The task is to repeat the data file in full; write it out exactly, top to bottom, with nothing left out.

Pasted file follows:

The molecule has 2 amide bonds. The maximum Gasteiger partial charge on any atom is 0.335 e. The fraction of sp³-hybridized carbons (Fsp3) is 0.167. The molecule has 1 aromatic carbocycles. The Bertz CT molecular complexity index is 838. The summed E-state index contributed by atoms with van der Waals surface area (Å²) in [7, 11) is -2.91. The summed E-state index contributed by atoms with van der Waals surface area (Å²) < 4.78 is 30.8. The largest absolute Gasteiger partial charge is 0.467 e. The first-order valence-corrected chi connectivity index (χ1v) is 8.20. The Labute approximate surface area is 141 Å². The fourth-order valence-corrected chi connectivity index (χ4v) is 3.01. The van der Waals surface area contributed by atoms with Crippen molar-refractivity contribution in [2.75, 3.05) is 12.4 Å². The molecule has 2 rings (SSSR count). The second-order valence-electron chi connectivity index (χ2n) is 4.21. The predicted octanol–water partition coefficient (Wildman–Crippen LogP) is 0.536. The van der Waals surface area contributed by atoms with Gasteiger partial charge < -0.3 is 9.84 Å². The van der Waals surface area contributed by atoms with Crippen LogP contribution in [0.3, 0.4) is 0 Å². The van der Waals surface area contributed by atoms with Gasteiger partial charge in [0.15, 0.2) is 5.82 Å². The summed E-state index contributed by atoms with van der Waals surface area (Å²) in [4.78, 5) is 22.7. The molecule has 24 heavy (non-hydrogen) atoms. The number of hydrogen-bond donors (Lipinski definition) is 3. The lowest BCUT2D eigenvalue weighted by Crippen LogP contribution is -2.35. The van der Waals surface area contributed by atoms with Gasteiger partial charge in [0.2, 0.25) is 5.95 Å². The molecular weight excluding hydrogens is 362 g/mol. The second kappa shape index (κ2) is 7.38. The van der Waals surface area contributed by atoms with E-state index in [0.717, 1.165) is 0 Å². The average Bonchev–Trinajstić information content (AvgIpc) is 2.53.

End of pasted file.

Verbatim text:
The molecule has 2 amide bonds. The maximum Gasteiger partial charge on any atom is 0.335 e. The fraction of sp³-hybridized carbons (Fsp3) is 0.167. The molecule has 1 aromatic carbocycles. The Bertz CT molecular complexity index is 838. The summed E-state index contributed by atoms with van der Waals surface area (Å²) in [7, 11) is -2.91. The summed E-state index contributed by atoms with van der Waals surface area (Å²) < 4.78 is 30.8. The largest absolute Gasteiger partial charge is 0.467 e. The first-order valence-corrected chi connectivity index (χ1v) is 8.20. The Labute approximate surface area is 141 Å². The fourth-order valence-corrected chi connectivity index (χ4v) is 3.01. The van der Waals surface area contributed by atoms with Crippen molar-refractivity contribution in [2.75, 3.05) is 12.4 Å². The molecule has 2 rings (SSSR count). The second-order valence-electron chi connectivity index (χ2n) is 4.21. The predicted octanol–water partition coefficient (Wildman–Crippen LogP) is 0.536. The van der Waals surface area contributed by atoms with Gasteiger partial charge < -0.3 is 9.84 Å². The van der Waals surface area contributed by atoms with Crippen LogP contribution in [0.3, 0.4) is 0 Å². The van der Waals surface area contributed by atoms with Gasteiger partial charge in [0.15, 0.2) is 5.82 Å². The summed E-state index contributed by atoms with van der Waals surface area (Å²) in [4.78, 5) is 22.7. The molecule has 24 heavy (non-hydrogen) atoms. The number of hydrogen-bond donors (Lipinski definition) is 3. The lowest BCUT2D eigenvalue weighted by Crippen LogP contribution is -2.35. The van der Waals surface area contributed by atoms with Gasteiger partial charge in [0.2, 0.25) is 5.95 Å². The molecular weight excluding hydrogens is 362 g/mol. The second kappa shape index (κ2) is 7.38. The van der Waals surface area contributed by atoms with E-state index in [0.717, 1.165) is 0 Å². The average Bonchev–Trinajstić information content (AvgIpc) is 2.53.